Monday, April 21, 2008

"The wonderful immensity of London," or, London Blogging Week, Part V

From The Life of Samuel Johnson (1771), by James Boswell
Talking of London, he observed, "Sir, if you wish to have a just notion of the magnitude of this city, you must not be satisfied with seeing its great streets and squares, but must survey the innumerable little lanes and courts. It is not in the showy evolutions of buildings, but in the multiplicity of human habitations which are crowded together, that the wonderful immensity of London consists."
And, in the interest of offering a counter to Cyril Connolly's ennui from the other day, I can't very well let this week conclude without offering up Johnson's most famous words on his adopted city:
The happiness of London is not to be conceived but by those who have been in it. . . . Why, Sir, you find no man at all intellectual who is willing to leave London: No, Sir, when a man is tired of London, he is tired of life; for there is in London all that life can afford.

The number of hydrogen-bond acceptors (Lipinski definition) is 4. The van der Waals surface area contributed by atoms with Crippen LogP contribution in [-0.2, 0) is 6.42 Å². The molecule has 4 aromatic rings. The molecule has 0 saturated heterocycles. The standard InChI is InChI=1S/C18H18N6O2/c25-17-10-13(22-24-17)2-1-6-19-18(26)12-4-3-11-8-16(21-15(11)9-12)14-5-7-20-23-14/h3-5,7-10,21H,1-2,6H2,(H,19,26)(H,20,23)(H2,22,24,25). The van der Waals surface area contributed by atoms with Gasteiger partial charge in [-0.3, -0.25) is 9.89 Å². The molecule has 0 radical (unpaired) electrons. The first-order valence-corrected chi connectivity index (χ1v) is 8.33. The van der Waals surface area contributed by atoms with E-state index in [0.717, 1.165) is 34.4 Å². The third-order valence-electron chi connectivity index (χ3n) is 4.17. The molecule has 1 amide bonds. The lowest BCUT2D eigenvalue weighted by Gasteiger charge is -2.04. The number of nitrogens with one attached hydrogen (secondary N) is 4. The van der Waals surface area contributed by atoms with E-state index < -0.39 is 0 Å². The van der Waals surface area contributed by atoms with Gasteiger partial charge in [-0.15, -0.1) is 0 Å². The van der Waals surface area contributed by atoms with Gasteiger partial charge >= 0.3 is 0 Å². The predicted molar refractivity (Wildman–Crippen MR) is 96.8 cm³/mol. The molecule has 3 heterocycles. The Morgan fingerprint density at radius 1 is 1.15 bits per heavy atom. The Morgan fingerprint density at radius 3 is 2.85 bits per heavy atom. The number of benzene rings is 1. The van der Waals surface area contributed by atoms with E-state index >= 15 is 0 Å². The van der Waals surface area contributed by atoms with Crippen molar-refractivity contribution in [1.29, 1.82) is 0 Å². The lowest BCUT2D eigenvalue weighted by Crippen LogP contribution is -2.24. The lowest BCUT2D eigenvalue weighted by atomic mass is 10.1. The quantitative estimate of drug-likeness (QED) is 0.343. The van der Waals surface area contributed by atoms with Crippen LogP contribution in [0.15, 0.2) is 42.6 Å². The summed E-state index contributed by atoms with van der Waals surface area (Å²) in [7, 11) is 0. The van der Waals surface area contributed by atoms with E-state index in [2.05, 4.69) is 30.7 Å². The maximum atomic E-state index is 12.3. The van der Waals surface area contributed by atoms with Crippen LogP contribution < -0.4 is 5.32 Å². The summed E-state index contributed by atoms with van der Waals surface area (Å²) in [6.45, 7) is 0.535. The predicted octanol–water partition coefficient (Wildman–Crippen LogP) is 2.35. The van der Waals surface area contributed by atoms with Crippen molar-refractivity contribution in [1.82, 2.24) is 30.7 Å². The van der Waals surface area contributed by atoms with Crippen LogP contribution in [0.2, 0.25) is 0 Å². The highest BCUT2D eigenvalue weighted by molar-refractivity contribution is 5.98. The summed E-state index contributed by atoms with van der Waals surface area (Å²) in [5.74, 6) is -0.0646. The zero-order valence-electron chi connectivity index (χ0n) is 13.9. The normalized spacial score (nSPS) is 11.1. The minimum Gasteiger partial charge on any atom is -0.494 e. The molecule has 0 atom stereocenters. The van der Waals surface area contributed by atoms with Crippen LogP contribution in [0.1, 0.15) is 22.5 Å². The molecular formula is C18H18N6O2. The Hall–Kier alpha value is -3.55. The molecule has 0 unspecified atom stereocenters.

1. "Ursa Minor Beta is, some say, one of the most appalling places in the known Universe.

    "Although it is excruciatingly rich, horrifyingly sunny and more full of wonderfully exciting people than a pomegranate is of pips, it can hardly be insignificant that when a recent edition of Playbeing magazine headlined an article with the words 'When you are tired of Ursa Minor Beta you are tired of life,' the suicide rate quadrupled overnight." -- Douglas Adams, The Restaurant at the End of the Universe

  2. Well played, Jim, well played.